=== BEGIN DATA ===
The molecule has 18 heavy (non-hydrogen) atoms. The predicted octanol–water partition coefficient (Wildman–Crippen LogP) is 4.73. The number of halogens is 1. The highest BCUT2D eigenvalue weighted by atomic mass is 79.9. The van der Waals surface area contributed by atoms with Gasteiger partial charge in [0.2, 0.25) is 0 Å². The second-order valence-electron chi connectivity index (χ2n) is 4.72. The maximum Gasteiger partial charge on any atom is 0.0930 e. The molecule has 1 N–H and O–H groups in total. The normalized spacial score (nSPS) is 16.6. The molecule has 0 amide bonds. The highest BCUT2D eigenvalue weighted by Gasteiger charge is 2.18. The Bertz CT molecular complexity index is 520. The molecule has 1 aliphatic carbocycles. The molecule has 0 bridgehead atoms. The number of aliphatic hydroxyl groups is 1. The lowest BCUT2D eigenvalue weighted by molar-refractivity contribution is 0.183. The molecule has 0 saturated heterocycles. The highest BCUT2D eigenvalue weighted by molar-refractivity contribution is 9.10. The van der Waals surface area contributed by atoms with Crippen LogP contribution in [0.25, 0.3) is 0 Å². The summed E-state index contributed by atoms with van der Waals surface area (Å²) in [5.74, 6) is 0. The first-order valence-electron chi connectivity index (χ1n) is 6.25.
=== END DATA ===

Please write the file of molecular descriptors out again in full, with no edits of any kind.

The molecule has 18 heavy (non-hydrogen) atoms. The predicted octanol–water partition coefficient (Wildman–Crippen LogP) is 4.73. The number of halogens is 1. The highest BCUT2D eigenvalue weighted by atomic mass is 79.9. The van der Waals surface area contributed by atoms with Gasteiger partial charge in [0.2, 0.25) is 0 Å². The second-order valence-electron chi connectivity index (χ2n) is 4.72. The maximum Gasteiger partial charge on any atom is 0.0930 e. The molecule has 1 N–H and O–H groups in total. The normalized spacial score (nSPS) is 16.6. The molecule has 0 amide bonds. The highest BCUT2D eigenvalue weighted by Gasteiger charge is 2.18. The Bertz CT molecular complexity index is 520. The molecule has 1 aliphatic carbocycles. The molecule has 0 bridgehead atoms. The number of aliphatic hydroxyl groups is 1. The lowest BCUT2D eigenvalue weighted by molar-refractivity contribution is 0.183. The molecule has 0 saturated heterocycles. The highest BCUT2D eigenvalue weighted by molar-refractivity contribution is 9.10. The van der Waals surface area contributed by atoms with Crippen LogP contribution in [0.25, 0.3) is 0 Å². The summed E-state index contributed by atoms with van der Waals surface area (Å²) in [5.74, 6) is 0. The first-order valence-electron chi connectivity index (χ1n) is 6.25.